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3answers
351 views

Phrase about movie stars

Is there a phrase about those movie stars who are just good-looking but mediocre acting and those maybe not so good-looking (compare with those good-looking ones) but amazing skilled acting movie ...
2
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4answers
16k views

Is it “as God is my witness,“ or ”as God as my witness"? [closed]

I have seen both "as God is my witness", which makes sense but sort of puts God in a supportive role, and "as God as my witness", which sounds wrong to me but I don't know, might be an olde tyme ...
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8answers
22k views

What's the origin of “throwing someone under the bus”?

What's the origin of the phrase "to throw someone under the bus" or "so-and-so threw me under the bus?" (in the sense of betrayal)? It seems like a very specific phrase not to come from some specific ...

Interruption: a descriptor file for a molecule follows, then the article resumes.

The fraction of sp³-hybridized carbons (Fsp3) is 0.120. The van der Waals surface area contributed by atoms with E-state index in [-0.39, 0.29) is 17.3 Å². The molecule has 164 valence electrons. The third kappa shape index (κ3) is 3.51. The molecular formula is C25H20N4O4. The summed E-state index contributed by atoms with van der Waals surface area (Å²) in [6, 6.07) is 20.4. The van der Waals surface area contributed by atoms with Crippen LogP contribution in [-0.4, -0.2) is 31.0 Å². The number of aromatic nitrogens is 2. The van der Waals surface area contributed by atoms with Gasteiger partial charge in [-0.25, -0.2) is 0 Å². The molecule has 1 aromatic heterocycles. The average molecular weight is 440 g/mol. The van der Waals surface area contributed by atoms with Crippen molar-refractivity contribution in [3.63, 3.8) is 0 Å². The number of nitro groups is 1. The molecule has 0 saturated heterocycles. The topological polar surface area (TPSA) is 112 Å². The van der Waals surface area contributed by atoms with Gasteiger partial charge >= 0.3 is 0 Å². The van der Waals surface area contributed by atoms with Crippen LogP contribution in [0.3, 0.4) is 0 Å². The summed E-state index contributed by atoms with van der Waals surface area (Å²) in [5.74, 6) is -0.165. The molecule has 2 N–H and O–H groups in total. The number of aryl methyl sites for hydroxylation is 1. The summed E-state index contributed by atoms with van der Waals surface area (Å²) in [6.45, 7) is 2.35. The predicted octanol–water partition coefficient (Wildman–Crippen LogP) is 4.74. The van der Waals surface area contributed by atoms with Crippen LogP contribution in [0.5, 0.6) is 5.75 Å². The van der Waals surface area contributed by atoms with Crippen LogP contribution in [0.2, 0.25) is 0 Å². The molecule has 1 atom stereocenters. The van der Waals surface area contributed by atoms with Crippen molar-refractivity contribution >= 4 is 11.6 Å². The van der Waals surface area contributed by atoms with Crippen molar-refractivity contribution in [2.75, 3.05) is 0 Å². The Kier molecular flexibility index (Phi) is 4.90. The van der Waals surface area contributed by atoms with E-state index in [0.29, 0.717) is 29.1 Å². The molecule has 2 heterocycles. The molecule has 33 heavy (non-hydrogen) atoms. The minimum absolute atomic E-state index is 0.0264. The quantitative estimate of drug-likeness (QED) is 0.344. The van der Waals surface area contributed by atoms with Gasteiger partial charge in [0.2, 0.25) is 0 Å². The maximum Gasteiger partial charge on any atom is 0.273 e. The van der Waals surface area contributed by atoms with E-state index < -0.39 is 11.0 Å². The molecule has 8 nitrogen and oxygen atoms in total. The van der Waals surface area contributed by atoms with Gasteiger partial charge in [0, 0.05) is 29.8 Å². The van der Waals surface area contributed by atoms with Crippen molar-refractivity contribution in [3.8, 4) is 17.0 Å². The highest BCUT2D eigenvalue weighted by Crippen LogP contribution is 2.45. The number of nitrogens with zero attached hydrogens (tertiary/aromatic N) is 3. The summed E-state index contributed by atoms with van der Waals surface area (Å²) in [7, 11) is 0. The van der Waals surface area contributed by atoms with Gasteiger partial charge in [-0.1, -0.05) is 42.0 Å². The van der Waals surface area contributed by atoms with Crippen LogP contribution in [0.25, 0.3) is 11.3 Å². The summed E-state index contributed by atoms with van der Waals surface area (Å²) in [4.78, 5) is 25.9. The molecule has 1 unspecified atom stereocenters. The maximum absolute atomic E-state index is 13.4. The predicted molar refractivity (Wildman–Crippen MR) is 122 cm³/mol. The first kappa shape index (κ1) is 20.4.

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8answers
32k views

Which one is correct? “A teacher of English” or “An English teacher”? [closed]

I want to know which is correct teacher of English or English teacher.
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1answer
784 views

Does this sentence “He's too thin to carry it” make any sense to you? [closed]

Does this sentence "He's too thin to carry it" make any sense to you? This is really bothering me for quite a long time!
4
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2answers
20k views

Is it correct to ask “what's your father?” when you actually mean to ask about his job?

What's your father? Some said this question even exist in the visa-applying of USA, but I just couldn't understand it. Is it asking about somebody's father's job, his personality, or just what he ...
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6answers
3k views

Cold turkey as expression

I've discovered a expression : to go cold turkey, meaning something like feeling bad because you have taken drugs and you need to take more. I wonder if another verb rather than go can be used ...
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3answers